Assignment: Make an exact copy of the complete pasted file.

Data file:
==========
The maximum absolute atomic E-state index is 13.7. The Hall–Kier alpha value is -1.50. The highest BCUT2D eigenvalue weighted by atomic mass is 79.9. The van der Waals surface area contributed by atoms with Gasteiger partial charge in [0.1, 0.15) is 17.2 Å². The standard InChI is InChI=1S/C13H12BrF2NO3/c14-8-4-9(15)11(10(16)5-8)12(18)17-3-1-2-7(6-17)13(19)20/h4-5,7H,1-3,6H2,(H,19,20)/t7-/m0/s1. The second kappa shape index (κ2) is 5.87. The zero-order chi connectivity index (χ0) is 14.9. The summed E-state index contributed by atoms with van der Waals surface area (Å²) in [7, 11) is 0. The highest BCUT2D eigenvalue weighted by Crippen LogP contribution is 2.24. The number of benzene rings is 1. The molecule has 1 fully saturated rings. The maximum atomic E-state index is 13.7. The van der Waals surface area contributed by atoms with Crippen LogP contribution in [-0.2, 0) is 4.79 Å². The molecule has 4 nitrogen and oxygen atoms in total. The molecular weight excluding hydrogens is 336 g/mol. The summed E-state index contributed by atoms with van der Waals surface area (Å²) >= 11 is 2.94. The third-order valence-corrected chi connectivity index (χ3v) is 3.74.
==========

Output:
The maximum absolute atomic E-state index is 13.7. The Hall–Kier alpha value is -1.50. The highest BCUT2D eigenvalue weighted by atomic mass is 79.9. The van der Waals surface area contributed by atoms with Gasteiger partial charge in [0.1, 0.15) is 17.2 Å². The standard InChI is InChI=1S/C13H12BrF2NO3/c14-8-4-9(15)11(10(16)5-8)12(18)17-3-1-2-7(6-17)13(19)20/h4-5,7H,1-3,6H2,(H,19,20)/t7-/m0/s1. The second kappa shape index (κ2) is 5.87. The zero-order chi connectivity index (χ0) is 14.9. The summed E-state index contributed by atoms with van der Waals surface area (Å²) in [7, 11) is 0. The highest BCUT2D eigenvalue weighted by Crippen LogP contribution is 2.24. The number of benzene rings is 1. The molecule has 1 fully saturated rings. The maximum atomic E-state index is 13.7. The van der Waals surface area contributed by atoms with Crippen LogP contribution in [-0.2, 0) is 4.79 Å². The molecule has 4 nitrogen and oxygen atoms in total. The molecular weight excluding hydrogens is 336 g/mol. The summed E-state index contributed by atoms with van der Waals surface area (Å²) >= 11 is 2.94. The third-order valence-corrected chi connectivity index (χ3v) is 3.74.